Reading Aloud: Cross-gender Voices

Cross-gender voices are a tricky business. Even if you can really do a convincing cross-gender voice–and I know folks who can–the fact is that in a live reading, the audience knows that there’s only one person doing all the voices. There are two ways cross-gender voices can throw people out of listening. It’s really bad, and embarrassing, or it’s really good and shocking that a female voice is coming out of a man’s mouth. Either way, the listener drops the story for a moment.

This is like a turn of phrase that’s really stunning in a story. You stop reading for a moment and think, “Wow, that’s lovely.” That may be true, but the story has stopped, right there. Same thing with voicing. Any time you make the listener stop to think, you’ve injured your story.

The point of doing different voices is to make it clear who is speaking–it’s not to make it sound like there are fifty people sharing the stage with you. If you really want it to sound like there are completely different people, hire some actors.

Now, with that said, you also want to use your voice to enhance the character and to help paint a picture in your listener’s mind. Even when I’m doing same gender voices, I tend to “lighten” my voice a little to make it more feminine.

But, besides the “audio picture” I’m trying to paint, part of the reason I alter my voice for female voices is so that when I do male voices, I’m altering my voice to a similar degree.

Let me use a visual analogy. If you are watching a cartoon, you don’t think about the fact that there is no texture in hair or clothing. But, as soon as the animated character wanders onto a digitally rendered lawn, the fact that you can see every blade of grass is jarring. It makes the grass look unreal, and the character look unreal. They don’t and shouldn’t live in the same universe.

With voicing, if you want your cross-gender voices to sound real they must live in the same universe. So if you’re a guy and you’ve got to do a female voice, then don’t use your “natural” voice for a male character. Color your male voices to the same degree that you color your women’s.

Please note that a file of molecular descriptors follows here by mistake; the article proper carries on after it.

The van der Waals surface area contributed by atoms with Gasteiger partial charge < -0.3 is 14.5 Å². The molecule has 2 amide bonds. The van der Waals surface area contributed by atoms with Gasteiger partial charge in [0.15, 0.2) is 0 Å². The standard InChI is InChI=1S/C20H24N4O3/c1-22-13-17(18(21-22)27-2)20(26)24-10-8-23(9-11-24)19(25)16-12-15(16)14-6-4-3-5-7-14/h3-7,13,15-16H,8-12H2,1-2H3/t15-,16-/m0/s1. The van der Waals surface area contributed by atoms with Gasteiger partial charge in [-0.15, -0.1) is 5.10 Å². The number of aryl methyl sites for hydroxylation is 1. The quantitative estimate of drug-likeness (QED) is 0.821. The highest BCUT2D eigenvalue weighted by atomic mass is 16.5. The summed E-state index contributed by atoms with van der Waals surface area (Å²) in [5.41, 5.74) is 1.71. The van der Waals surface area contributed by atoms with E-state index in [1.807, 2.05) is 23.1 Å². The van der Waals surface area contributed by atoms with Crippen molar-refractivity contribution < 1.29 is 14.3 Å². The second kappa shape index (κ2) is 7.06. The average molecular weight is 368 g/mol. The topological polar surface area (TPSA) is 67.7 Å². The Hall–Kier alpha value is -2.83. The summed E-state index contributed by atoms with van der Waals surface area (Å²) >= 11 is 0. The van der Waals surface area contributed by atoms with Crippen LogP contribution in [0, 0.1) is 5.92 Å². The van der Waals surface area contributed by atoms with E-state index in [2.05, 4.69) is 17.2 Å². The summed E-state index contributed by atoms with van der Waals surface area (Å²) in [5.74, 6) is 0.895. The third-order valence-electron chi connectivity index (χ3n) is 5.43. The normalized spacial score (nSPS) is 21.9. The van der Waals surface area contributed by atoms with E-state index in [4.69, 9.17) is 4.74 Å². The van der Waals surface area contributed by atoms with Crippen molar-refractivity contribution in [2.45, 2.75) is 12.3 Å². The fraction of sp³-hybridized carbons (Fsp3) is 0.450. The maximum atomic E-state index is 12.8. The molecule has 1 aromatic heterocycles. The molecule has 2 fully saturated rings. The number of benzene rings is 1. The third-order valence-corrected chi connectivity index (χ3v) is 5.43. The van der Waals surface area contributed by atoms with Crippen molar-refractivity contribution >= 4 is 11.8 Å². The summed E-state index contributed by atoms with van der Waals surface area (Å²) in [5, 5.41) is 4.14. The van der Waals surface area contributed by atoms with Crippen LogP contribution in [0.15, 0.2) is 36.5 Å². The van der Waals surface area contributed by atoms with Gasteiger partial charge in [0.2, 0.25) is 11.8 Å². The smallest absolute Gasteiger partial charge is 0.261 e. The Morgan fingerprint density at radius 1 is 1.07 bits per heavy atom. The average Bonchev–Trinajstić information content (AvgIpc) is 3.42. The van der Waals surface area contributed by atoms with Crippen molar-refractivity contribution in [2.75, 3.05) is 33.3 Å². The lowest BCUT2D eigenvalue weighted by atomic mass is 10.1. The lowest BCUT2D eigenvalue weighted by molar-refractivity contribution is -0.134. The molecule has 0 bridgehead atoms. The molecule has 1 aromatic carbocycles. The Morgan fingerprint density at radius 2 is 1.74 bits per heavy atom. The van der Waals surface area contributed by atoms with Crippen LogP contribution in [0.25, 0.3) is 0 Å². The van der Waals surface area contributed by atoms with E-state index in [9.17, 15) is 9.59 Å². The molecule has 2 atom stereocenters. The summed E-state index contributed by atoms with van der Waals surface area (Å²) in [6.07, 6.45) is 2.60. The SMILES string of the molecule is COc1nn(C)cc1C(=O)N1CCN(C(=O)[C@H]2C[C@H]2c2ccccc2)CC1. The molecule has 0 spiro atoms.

And remember that you can be subtle.

So let’s look at some of the tools for doing this.  In my previous post I talked about the basic tools  of pitch, placement, pacing, accent, and attitude.  For working cross-gender the first three are going to be your most useful tools.

The key to performing a voice that is not your own is to play with stereotypes. Sad, I know, but people have preconceptions in their heads about what men and women sound like.

The perception is that men’s voices are deeper, placed more in the throat and more staccato.

Women’s voices are perceived as being higher, placed more in the front of the mouth and more fluid.

There are clear exceptions to these ideas, for instance, I have a friend who is a female tenor. When she calls, before she identifies herself, it’s not uncommon for me to think that a man is on the other end of the line.  Likewise, I have a friend who is a high tenor and his natural speaking voice is in my range. Again, I’ve had moments of wondering who the woman on the other end of the line was.

The point here is that even though there are exceptions, the societal expectation that a low voice means male and a high voice means female can work in your favor when voicing.  Shifting your voice up from your narrator voice by only a tiny fraction can make the character sound more feminine because you are using the built in preconceptions of your audience.

And remember, keep it subtle.

Mary Robinette KowalMary Robinette Kowal was the 2008 recipient of the Campbell Award for Best New Writer. Her short fiction has appeared in Strange Horizons, Cosmos and Asimov’s. Mary, a professional puppeteer and voice actor, lives in Portland, OR with her husband Rob and nine manual typewriters. Tor is publishing her debut novel, Shades of Milk and Honey, in 2010.